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PostPosted: Tue Jun 26, 2012 6:33 pm 

Joined: Sun Jun 24, 2012 1:43 pm
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I have been told by people who swear gumball charms are Cracker Jack items and I have also people swear that they are not Cracker Jack items. Who is right?


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PostPosted: Sun Sep 09, 2012 10:50 am 

Joined: Sun Aug 22, 2010 6:04 am
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Location: Missouri
Actually gumball charms are NOT the same as official Cracker Jack prizes. Although if I remember correctly from what I've read, certain companies that produced tiny prizes and charms were often commissioned by Cracker Jack to produce charms. These same companies also made charms for gumball machines. But usually Cracker Jack prizes will have some sort of trademark that distinguishes them from the cheaper made gumball charms and prizes. Some however, do not and those are the ones that can be really hard figure out. Fortunately there are more CJ prizes with trademarks then without. I hope that made sense, I feel like I've rambled on a bit. :)

If you have any in question and can post a pic or two, I can try to help you identify some as I'm an avid collector of both!


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PostPosted: Wed Dec 19, 2012 10:07 pm 

Joined: Thu Mar 10, 2011 11:48 pm
Posts: 122
Dear Kart and other CJ Friends.

Are gumball charms Cracker Jack items? Well, it's sort of like this. We can say that all snails are animals. But we cannot say that all animals are snails. While it is accepted that Cracker Jack used charms similar to those used in the bulk vending industry, the number of the charms in the secondary marketplace today is surely too great to assume that they are Cracker Jack.

First let's make sure we are on the same page. I am referring to charms made of celluloid or plastic, usually measuring an inch or less. This includes the metal looking prizes with a plastic base material utilizing "vacuum plating" and "vacuum metalizing" (both terms coined by bulk vending industry leader Sam Eppy, the first to use both processes in charms). Myriad variety of charms were made by various companies, including Penny King of Pittsburgh -- and Carl Guggenheim, Plastic Processes, Paul A. Price, and Eppy all of New York. (I have often wished I lived in NY so it would be easier to research this stuff. But then again, I don't live in Chicago or Columbus either.)

If I remember correctly from ancient discussions about charms research over the years, Samuel Eppy & Co. of Jamaica NY (organized in 1939), one of the biggest distributors of gum charms -- both wholesale to the international bulk vending industry and (to a lesser extent) retail through a large network of gum vending machines in the New York City area -- was a supplier to Cracker Jack at some point. But I would venture to say that the impact of Eppy and other suppliers of charms on Cracker Jack was limited, because gum machine charms really don't meet the normal standard of the bulk of prizes put out by either The Cracker Jack Co. or Borden Inc. There are only a few actual records of charms purchased by Cracker Jack.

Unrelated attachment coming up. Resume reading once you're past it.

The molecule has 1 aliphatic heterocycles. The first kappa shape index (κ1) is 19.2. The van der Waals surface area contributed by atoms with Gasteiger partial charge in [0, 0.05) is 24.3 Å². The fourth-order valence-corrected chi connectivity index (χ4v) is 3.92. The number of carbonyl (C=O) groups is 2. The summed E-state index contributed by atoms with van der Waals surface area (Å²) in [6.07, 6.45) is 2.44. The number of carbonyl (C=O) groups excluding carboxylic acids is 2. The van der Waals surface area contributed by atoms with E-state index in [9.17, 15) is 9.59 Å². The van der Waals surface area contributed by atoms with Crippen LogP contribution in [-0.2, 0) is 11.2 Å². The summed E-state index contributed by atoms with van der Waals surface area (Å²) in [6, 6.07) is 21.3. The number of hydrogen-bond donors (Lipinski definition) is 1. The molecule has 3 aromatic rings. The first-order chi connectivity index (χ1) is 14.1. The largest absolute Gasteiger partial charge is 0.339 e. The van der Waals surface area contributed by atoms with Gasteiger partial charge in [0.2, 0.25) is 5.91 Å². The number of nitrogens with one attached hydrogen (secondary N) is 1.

I started buying accumulations of plastic trinkets long before there were any widely available texts about Cracker Jack prizes. But when Alex's book came out around 1990, it became more important for me to completely separate my known Cracker Jack prizes from everything else I had. By the way, I was surprised as to how much of my collection (which later I learned consisted of "in-pack" prizes from Cracker Jack, cereal, bread, cigarettes, ice cream and other retail products, premiums, mail order toys, dime store toys, plastic cake toppers, and bulk vending toys) turned out to be in Alex's book, because before then, I had no clue. From that point I started concentrating on collecting only Cracker Jack prizes. It was also at that point that I decided not to include "gum charms" in my Cracker Jack collection.

One problem is that most flea market, antique and toy show vendors (and later eBay sellers) had no idea whether or not specific mini promotional toys were Cracker Jack or not, so they just lumped them all into one category. I ended up buying thousands of gum charms as parts of accumulations of "Cracker Jack prizes". Another important thing to keep in mind when dealing with those people who swear they got a certain item out of Cracker Jack is the fact that -- just like me, and perhaps others reading this -- they were nine years old when they accumulated a lot of that stuff a hundred years ago, and they don't really remember first hand from where every individual item came.

After collecting Cracker Jack prizes for several years, I looked up one day and found I had a considerable number of gum charms. There was an effort of a small group of people to form a gum charm club that resulted in a few issues of a newsletter in the 1990s. (I don't even remember any of the members names.) I made the first Web site on bulk vending charms in 1997, the same year I started my Cracker Jack collecting site. Unfortunately, that original site did not survive, and the only remnants left are found on a couple of pages on my Alphabet26 Museum site that is archived by the CJCA.

It is up to every collector to determine for themselves how to collect, and what to include in his or her collections. If you ask anyone who knows me, they can tell you I am a big advocate in specializing within an area of collecting to maximize ones impact on that specialty. This comes out of the fact that I have always been very poor and cannot afford to purchase, collect, and store everything. So I do not try. But some collections came to me without much effort, like gum charms. So I have them.